50 thoughts on “Wordless Wednesday – Dances with the Daffodils

    • Not quite ten thousand, but having walked in these woods for over 15 years, this was the first time we took this particular path and what a reward.

  1. Hello Julie,
    A lovely image…From your comment above, does this mean that the daffs are just in one part of the woods? And if so, I wonder if there’s any discernible difference to explain where they are? It looks like they’ll be pretty completely shaded by the mature trees (trunks) later in the year?
    Best wishes
    Julian

    • Yes, that part of the wood is deciduous, mostly Oak, Ash and Sycamore, the path backs onto fenced off fields, as we walked along there were small clumps of N.pseudonarcissus along the pathway. Its an interesting question Julian, we were originally looking for wild garlic, which grows also on the edge of the wood and there are lots of bluebells, only a few in flower yet in but mostly in swathes nearest the open light of the fields. Plus Wood anemones, primroses, celandines all flourishing in the light taking their chance before the canopy covers this area.

      • Not that I have ever seen Julian, the woodland is managed and there are some clearings, the adjacent fields are grazed, would sheep eat them I wonder? Either way its quite a boggy wood, so expect its too wet for snowdrops here. Plus the bane of our lives as walkers, there are many bridleways through here, resulting in churned up the paths and wildflowers.

      • Hello Julie,
        No, I don’t think the sheep would eat them as they’re quite toxic. As for being too wet…I’m about to do an update on my historic Welsh Snowdrop hunt…when I get a chance/wet day. Basically I’m learning that many naturalised colonies thrive on wet, think river banks with regular flooding, even ditch bottoms …so long as its not permanently waterlogged, and particularly thrive if it’s wet over the winter months. What I’m finding is that they often indicate a really old (human) presence…..at least in our neck of the woods. But always interesting why they’re in some places, and not others…
        Best wishes
        Julian

      • I have being trying to investigate the history of the woods and human settlement but like you need some wet days, but I will keep trying.

  2. I remember I used to go with my parents in the Spring just to see the daffodils at Inverurie. Your picture reminded me of how lovely it is to see the masses of daffodils. Amelia

      • I was born in Greenock and I love the Scottish scenery. The weather I prefer over here. This part of France has nearly as much sunshine as the south but lower summer temperatures.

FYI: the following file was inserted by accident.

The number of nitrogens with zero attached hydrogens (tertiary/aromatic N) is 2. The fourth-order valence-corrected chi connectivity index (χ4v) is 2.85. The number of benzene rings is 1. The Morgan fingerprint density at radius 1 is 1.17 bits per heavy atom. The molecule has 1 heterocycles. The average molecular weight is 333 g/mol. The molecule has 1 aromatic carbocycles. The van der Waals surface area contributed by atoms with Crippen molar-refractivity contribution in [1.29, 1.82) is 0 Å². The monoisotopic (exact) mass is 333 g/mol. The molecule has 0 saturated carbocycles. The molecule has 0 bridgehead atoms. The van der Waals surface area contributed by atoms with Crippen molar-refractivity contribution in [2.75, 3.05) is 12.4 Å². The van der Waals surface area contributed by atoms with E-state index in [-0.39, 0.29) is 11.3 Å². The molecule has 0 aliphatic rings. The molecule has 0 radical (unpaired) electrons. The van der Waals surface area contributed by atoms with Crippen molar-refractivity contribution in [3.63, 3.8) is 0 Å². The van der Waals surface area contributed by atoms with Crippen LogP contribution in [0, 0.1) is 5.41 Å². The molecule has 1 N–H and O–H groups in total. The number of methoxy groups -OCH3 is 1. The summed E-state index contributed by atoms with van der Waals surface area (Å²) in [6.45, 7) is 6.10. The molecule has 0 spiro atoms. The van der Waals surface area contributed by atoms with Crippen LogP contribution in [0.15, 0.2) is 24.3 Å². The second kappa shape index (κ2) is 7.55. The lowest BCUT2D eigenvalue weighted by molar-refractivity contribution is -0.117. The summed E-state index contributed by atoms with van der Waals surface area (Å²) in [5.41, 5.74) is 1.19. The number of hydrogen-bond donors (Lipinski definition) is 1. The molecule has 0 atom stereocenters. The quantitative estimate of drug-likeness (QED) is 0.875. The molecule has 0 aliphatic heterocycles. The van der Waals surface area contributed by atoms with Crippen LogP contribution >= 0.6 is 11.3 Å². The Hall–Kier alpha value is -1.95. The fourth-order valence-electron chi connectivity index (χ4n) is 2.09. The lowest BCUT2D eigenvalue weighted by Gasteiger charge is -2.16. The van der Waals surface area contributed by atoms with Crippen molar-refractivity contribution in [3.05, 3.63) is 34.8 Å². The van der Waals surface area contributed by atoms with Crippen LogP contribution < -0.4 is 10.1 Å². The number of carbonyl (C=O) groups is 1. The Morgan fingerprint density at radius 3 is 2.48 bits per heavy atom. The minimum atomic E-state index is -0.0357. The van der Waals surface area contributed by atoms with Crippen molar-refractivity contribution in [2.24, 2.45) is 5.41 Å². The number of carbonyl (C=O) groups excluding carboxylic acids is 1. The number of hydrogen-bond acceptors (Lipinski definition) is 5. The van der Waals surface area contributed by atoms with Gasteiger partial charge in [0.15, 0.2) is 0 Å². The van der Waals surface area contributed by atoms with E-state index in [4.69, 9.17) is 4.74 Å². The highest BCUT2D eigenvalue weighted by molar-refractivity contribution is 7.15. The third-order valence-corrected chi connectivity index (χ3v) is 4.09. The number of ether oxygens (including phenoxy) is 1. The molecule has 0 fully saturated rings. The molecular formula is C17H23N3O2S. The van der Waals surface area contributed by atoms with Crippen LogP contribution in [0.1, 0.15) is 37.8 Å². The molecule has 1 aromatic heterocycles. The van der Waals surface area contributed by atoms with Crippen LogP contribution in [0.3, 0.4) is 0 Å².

• It was special Susie, we had gone to look for other wildflowers and the tracks were very muddy, we were just heading home when we found these, it was quite uplifting!

  3. Wow! Beautiful, and I bet the scent was amazing too. People often overlook the scent of daffodils, maybe because they don’t usually experience so many at one time.

    • I am afraid I could not smell them, I have been boringly dragging a cold around for a couple of weeks, but I am changing my dog walk route to take these in and will hopefully catch their scent next time. πŸ™‚

    • They can spread by seed too, but takes many years to flower. As wild daffodils, I wondered how the first few came to be here, I’ve guessed most have spread by bulblets since then and some have grown from seed too, especially further along the path where there were scattered in small clumps. But yes, there must now be many bulbs here Christiane. πŸ™‚

    • There has to be some benefits to our cooler rainy land! Your country is so diverse in climates, I wonder if its too hot where you are, maybe if there are any, some of the cooler parts?

      • Actually we live near the Snowy Mountains, so we have very cold winters, and very hot summers …tricky for planting…but bulbs are quite resilient… if only we could syphon off some of that rain tumbling down in Britain, most of the year it seems.

  4. How lovely to see daffodils growing in a natural situation amongst trees, makes a pleasant change from the formality of flower beds. Do the bluebells follow on in the same spot?

    • No, the Bluebells are elsewhere, I guess one would crowd the other out underground and there were no obvious Bluebell leaves in this spot. We are beginning to see the first Bluebell flowers elsewhere now, hopefully not too long before a full display.

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